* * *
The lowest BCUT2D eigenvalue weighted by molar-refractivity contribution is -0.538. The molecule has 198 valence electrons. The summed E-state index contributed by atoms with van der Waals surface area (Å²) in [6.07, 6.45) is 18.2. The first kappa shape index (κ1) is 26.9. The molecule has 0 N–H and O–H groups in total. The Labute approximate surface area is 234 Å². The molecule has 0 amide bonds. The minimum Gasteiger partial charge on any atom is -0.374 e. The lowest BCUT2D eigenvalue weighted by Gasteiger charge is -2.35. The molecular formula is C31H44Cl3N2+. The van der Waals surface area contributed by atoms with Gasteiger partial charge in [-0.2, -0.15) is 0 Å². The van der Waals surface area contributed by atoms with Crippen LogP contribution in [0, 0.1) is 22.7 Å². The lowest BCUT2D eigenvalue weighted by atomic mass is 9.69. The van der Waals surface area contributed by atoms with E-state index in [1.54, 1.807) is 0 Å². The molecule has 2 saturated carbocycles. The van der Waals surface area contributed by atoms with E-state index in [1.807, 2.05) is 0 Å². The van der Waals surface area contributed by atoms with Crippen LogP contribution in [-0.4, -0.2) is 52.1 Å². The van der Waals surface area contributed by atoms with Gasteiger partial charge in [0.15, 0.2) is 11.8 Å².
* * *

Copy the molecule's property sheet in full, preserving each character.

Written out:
The lowest BCUT2D eigenvalue weighted by molar-refractivity contribution is -0.538. The molecule has 198 valence electrons. The summed E-state index contributed by atoms with van der Waals surface area (Å²) in [6.07, 6.45) is 18.2. The first kappa shape index (κ1) is 26.9. The molecule has 0 N–H and O–H groups in total. The Labute approximate surface area is 234 Å². The molecule has 0 amide bonds. The minimum Gasteiger partial charge on any atom is -0.374 e. The lowest BCUT2D eigenvalue weighted by Gasteiger charge is -2.35. The molecular formula is C31H44Cl3N2+. The van der Waals surface area contributed by atoms with Gasteiger partial charge in [-0.2, -0.15) is 0 Å². The van der Waals surface area contributed by atoms with Crippen LogP contribution in [0, 0.1) is 22.7 Å². The lowest BCUT2D eigenvalue weighted by atomic mass is 9.69. The van der Waals surface area contributed by atoms with E-state index in [1.54, 1.807) is 0 Å². The molecule has 2 saturated carbocycles. The van der Waals surface area contributed by atoms with E-state index in [1.807, 2.05) is 0 Å². The van der Waals surface area contributed by atoms with Crippen LogP contribution in [-0.4, -0.2) is 52.1 Å². The van der Waals surface area contributed by atoms with Gasteiger partial charge in [0.15, 0.2) is 11.8 Å².